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Moon glows brighter than sun in images from NASA’s Fermi

Nothing can beat the brightness of Sun, but in a set of new images captured by NASA’s Fermi space telescope, the moon seems to glow brighter than the sun.

NASA’s Fermi space telescope enables us to see high-energy radiation called gamma rays, which cause the moon to seem to have an extreme glow as a result of its gamma-ray outflows.

Mario Nicola Mazziotta and Francesco Loparco, both at Italy’s National Institute of Nuclear Physics in Bari, have been analyzing the Moon’s gamma-ray glow as a way of better understanding another type of radiation from space: fast-moving particles called cosmic rays.

The Moon shines brightly in gamma rays as seen in this time sequence from NASA’s Fermi Gamma-ray Space Telescope. Each 5-by-5-degree image is centered on the Moon and shows gamma rays with energies above 31 million electron volts, or tens of millions of times that of visible light. At these energies, the Moon is actually brighter than the Sun. Brighter colors indicate greater numbers of gamma rays. This animation shows how longer exposure, ranging from two to 128 months (10.7 years), improved the view. Credit: NASA/DOE/Fermi LAT Collaboration
The Moon shines brightly in gamma rays as seen in this time sequence from NASA’s Fermi Gamma-ray Space Telescope. Each 5-by-5-degree image is centered on the Moon and shows gamma rays with energies above 31 million electron volts, or tens of millions of times that of visible light. At these energies, the Moon is brighter than the Sun. Brighter colors indicate greater numbers of gamma rays. This animation shows how longer exposure, ranging from two to 128 months (10.7 years), improved the view. Credit: NASA/DOE/Fermi LAT Collaboration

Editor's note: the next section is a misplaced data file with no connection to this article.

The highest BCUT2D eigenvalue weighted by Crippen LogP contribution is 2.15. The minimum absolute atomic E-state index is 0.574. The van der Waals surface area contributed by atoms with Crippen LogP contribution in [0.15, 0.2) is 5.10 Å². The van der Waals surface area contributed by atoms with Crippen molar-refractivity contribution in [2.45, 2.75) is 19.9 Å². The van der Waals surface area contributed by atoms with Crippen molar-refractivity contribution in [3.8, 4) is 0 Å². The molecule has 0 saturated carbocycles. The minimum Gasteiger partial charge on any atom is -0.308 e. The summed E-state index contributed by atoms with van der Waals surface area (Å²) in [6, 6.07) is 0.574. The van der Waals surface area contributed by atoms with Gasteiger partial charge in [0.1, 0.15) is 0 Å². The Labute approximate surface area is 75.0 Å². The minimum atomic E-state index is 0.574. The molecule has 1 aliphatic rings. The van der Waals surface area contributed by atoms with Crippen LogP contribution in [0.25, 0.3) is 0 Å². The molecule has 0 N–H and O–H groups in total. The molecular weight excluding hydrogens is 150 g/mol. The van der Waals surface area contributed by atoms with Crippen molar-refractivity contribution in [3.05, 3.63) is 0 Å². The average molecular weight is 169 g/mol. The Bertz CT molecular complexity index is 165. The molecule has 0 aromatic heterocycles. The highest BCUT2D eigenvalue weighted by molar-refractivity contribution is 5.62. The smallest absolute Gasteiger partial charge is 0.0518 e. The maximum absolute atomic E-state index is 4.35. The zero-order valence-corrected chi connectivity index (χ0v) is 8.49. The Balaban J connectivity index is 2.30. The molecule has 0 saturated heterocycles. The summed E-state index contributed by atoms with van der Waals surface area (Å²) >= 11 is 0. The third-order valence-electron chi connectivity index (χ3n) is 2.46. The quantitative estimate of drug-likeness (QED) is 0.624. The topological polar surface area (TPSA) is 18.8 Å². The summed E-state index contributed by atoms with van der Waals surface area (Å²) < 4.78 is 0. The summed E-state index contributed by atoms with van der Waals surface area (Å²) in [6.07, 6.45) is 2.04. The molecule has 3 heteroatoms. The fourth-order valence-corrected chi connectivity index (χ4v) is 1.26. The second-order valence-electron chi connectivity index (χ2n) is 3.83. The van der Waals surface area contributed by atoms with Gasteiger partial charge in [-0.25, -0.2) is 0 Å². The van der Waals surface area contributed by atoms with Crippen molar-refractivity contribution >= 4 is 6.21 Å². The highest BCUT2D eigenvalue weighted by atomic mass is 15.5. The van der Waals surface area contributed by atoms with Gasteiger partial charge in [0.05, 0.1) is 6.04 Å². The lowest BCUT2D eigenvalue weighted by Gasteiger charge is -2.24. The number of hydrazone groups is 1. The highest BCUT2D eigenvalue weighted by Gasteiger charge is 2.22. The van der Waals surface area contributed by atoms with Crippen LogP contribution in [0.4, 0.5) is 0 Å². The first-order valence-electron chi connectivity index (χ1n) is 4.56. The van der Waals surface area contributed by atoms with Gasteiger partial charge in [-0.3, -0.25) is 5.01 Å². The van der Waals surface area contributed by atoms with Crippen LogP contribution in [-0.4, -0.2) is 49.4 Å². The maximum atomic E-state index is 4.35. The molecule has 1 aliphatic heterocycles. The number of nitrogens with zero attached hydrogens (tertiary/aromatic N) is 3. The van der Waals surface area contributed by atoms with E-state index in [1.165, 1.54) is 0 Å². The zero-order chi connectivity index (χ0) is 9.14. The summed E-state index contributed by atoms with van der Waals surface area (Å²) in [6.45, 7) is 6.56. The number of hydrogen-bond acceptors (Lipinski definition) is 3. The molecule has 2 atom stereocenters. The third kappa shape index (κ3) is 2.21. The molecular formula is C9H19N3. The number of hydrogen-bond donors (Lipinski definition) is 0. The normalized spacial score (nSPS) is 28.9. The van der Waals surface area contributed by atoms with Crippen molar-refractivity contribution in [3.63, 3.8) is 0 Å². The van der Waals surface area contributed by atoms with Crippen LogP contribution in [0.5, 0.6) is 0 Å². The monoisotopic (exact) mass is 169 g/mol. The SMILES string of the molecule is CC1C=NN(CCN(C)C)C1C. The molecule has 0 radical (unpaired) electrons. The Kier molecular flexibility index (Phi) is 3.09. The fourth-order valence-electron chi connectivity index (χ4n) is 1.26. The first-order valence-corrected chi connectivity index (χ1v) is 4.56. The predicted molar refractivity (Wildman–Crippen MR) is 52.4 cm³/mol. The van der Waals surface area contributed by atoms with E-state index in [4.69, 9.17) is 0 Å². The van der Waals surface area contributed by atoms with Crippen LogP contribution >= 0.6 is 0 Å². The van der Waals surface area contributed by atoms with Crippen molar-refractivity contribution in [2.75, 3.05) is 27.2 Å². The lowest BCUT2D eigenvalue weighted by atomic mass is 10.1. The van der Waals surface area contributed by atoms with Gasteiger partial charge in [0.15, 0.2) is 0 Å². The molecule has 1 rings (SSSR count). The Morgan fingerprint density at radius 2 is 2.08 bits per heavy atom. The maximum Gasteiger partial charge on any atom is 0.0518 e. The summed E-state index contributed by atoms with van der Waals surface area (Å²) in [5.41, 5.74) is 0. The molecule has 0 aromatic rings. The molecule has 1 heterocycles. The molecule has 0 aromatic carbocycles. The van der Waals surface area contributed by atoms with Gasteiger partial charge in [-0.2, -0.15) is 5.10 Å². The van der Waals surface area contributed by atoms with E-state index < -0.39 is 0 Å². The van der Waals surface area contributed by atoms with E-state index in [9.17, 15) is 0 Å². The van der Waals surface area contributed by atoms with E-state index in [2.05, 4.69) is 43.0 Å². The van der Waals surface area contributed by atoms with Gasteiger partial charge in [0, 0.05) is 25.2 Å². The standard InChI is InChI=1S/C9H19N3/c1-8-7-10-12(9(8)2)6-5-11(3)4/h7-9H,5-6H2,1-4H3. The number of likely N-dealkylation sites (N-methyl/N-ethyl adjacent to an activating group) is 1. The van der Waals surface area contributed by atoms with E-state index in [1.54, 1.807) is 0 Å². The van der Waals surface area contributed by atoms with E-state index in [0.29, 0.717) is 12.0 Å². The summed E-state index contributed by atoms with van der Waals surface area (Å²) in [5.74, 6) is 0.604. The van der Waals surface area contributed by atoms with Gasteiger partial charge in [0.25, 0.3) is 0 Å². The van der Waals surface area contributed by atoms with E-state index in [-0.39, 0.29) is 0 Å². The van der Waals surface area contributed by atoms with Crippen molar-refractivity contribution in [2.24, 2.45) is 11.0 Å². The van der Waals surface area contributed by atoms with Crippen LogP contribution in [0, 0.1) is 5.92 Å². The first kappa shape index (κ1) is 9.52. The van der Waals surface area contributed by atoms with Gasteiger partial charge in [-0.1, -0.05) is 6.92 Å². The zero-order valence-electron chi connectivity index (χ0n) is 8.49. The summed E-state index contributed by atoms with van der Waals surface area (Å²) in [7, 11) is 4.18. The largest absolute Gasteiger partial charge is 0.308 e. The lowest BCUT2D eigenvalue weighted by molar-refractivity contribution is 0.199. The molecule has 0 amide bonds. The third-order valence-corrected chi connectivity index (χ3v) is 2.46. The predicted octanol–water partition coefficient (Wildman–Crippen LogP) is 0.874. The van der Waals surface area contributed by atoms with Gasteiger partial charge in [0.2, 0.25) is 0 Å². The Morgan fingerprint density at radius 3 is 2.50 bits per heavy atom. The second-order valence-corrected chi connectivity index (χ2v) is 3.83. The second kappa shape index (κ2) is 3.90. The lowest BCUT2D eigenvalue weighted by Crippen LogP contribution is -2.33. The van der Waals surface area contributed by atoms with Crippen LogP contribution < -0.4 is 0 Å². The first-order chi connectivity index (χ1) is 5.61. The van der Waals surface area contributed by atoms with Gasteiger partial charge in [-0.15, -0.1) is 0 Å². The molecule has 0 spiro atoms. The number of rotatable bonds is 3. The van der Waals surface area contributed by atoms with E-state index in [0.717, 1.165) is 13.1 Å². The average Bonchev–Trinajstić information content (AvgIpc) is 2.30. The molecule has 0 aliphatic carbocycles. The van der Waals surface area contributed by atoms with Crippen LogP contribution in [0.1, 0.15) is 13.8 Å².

Mazziotta said, “Cosmic rays are mostly protons accelerated by some of the most energetic phenomena in the universe, like the blast waves of exploding stars and jets produced when matter falls into black holes.”

At the point when cosmic rays strike the moon, they produce gamma-ray emissions. In this way, from the gamma-ray telescope’s perspective, the moon turns into a clever locator for cosmic ray particles.

Scientists examined Fermi-LAT lunar observations to indicate how the view has improved during the mission. They gathered the information for gamma rays with energies over 31 million electron volts — above 10 million times greater than the energy of visible light — and sorted out them after some time, indicating how longer exposures improve the view.

In spite of their electric charge, cosmic rays can arrive at the surface of the moon without escaping getting pushed away as the moon does not have a magnetic field. In the interim, the sun’s powerful magnetic field blocks numerous cosmic rays (aside from those with unfathomably high vitality), making less gamma-ray emissions to shimmer in the telescope photographs.

These gamma-ray observations are a reminder that astronauts on the Moon will require protection from the same cosmic rays that produce this high-energy gamma radiation.

While the Moon’s gamma-ray glow is surprising and impressive, the Sun does shine brighter in gamma rays with energies higher than 1 billion electron volts. Cosmic rays with lower energies do not reach the Sun because its powerful magnetic field screens them out. But much more energetic cosmic rays can penetrate this magnetic shield and strike the Sun’s denser atmosphere, producing gamma rays that can reach Fermi.

Although the gamma-ray Moon doesn’t show a monthly cycle of phases, its brightness does change over time. Fermi-LAT data show that the Moon’s light varies by about 20% over the Sun’s 11-year activity cycle. Variations in the intensity of the Sun’s magnetic field during the cycle change the rate of cosmic rays reaching the Moon, altering the production of gamma rays.

REFERENCENASA

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